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Room at the top

July 18th, 2006

One of the beliefs that is (or at least used to be) influential in discussions about the War on Drugs is that, if only the Mr Big(s) at the top of the distribution chain could be caught, the problem of illegal drugs could be controlled. The Melbourne gangland wars provide an ideal test of this idea. The leading gangsters did a better job eliminating each other than any police force has ever managed and most of the survivors are in jail or on the run. So, at least for a while, drug crime ought to be under control if Mr Bigs count for anything.

According to this story in The Age, the opposite is true. The void created by the war is rapidly being filled. Takeaway quote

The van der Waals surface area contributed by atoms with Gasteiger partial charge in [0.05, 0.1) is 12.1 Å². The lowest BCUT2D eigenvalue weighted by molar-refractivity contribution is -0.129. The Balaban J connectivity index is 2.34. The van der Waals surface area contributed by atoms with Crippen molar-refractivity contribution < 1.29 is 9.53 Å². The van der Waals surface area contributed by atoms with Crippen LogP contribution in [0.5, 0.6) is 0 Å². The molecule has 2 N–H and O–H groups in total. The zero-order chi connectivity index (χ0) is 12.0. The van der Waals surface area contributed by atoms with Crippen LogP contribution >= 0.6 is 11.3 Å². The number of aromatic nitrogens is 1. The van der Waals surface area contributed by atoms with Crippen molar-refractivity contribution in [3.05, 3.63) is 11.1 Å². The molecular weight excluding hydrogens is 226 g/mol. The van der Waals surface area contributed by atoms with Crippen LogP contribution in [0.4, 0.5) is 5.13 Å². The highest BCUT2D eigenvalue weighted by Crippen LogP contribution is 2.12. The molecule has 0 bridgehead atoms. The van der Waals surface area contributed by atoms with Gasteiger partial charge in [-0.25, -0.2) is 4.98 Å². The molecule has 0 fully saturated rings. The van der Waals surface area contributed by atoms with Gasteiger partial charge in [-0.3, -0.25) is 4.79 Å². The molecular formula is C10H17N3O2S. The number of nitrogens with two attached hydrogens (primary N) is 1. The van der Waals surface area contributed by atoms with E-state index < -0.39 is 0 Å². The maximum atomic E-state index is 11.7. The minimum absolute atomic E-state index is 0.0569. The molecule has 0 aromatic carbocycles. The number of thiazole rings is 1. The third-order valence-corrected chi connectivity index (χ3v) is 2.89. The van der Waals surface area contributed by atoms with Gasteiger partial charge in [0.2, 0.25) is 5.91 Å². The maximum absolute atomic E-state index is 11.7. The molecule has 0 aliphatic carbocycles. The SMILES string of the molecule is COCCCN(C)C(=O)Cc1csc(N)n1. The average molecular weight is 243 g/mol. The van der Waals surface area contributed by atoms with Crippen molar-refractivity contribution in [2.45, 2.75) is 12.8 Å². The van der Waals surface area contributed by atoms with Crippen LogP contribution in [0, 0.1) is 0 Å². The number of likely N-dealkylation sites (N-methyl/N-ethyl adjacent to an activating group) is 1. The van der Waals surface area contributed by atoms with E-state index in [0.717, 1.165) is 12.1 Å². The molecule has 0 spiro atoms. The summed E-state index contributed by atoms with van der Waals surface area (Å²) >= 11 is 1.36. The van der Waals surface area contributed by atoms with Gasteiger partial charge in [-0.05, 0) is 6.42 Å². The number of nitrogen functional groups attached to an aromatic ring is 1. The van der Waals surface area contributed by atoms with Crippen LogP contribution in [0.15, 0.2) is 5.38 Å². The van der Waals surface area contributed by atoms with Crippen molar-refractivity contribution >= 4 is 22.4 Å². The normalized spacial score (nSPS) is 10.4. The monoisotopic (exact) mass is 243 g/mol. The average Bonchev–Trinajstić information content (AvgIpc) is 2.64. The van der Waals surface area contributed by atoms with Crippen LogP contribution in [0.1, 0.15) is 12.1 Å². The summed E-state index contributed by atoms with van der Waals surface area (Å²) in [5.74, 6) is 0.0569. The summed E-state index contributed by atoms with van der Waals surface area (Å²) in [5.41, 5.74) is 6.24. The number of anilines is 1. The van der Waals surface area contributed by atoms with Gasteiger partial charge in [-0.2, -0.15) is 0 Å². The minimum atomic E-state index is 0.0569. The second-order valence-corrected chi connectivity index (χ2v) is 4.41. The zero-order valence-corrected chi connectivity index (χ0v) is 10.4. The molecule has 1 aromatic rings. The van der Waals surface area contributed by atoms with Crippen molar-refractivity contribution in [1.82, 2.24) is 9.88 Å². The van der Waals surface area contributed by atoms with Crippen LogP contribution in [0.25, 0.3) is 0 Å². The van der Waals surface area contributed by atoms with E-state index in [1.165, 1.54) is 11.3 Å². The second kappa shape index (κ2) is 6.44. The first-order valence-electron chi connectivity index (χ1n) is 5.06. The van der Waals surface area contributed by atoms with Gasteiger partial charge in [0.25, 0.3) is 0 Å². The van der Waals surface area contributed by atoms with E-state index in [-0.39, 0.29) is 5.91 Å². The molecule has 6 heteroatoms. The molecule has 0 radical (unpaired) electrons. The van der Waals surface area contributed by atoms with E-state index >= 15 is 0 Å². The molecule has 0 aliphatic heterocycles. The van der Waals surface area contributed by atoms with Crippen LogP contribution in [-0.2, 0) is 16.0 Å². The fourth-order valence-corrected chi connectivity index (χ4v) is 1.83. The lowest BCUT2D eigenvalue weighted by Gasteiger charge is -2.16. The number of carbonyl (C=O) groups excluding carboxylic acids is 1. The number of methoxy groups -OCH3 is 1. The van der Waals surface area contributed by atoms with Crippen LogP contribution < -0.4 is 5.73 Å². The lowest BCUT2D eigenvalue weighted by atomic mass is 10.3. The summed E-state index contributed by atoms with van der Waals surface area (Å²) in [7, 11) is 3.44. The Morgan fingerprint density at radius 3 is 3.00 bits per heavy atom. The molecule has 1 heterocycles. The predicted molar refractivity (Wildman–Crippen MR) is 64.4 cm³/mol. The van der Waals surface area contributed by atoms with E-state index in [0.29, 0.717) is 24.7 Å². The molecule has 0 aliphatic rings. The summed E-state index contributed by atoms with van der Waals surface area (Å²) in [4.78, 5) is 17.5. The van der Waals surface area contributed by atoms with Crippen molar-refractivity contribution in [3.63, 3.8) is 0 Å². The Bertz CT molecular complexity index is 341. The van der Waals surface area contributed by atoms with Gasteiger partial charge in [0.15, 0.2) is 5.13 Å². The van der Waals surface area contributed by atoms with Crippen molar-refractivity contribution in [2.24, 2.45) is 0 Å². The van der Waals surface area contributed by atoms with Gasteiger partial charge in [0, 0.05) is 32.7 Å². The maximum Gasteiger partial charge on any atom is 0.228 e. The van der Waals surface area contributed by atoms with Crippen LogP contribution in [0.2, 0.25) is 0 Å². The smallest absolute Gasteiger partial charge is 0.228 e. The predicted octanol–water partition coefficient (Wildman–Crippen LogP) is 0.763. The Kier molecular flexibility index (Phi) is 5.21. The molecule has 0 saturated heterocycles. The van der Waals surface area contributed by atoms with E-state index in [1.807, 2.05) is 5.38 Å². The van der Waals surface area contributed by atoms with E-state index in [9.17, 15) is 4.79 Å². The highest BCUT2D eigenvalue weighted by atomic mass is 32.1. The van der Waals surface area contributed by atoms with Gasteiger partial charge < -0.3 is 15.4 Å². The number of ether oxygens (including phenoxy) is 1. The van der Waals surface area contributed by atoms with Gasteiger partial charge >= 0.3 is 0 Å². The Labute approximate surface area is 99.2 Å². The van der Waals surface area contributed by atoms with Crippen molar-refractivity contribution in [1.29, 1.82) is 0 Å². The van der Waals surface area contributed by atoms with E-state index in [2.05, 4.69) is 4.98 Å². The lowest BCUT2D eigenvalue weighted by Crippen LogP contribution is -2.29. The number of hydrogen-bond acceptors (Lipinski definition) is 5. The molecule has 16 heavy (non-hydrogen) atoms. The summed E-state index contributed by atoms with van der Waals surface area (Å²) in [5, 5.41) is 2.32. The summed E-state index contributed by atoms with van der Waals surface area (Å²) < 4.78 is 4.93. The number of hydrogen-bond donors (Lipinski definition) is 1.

Police say the profits from drug trafficking mean little-known criminals can became major influences in months.

In most cases, gangsters like those involved in the gangland wars don’t facilitate the illegal drug trade, they tax it.

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  1. July 18th, 2006 at 16:56 | #1

    The ‘Mr Bigs’ are not drivers of the drug trade merely products of it. Its simple supply and demand.

    But a lot of big drug distributors are quite young. Not just street dealers either but mid level or above. 18 year olds with multiple cars and houses full of stolen goods. Theres always more of them coming through to replace whomever has been shot/arrested/straightened up.

    The recklessness and vanity of youth means theres unlikely to be a shortage of candidates wanting to build themselves a ‘rep’. These kids rarely have a long criminal record and as such are not closely observed by police.

    BTW: the link to the Age story doesn’t seem to work.

  2. Terje (say TAY-A)
    July 18th, 2006 at 17:30 | #2

    The drugs problem is on the surface at least very easy to understand.

    1. Drugs make you feel great.
    2. Some people feel like crap.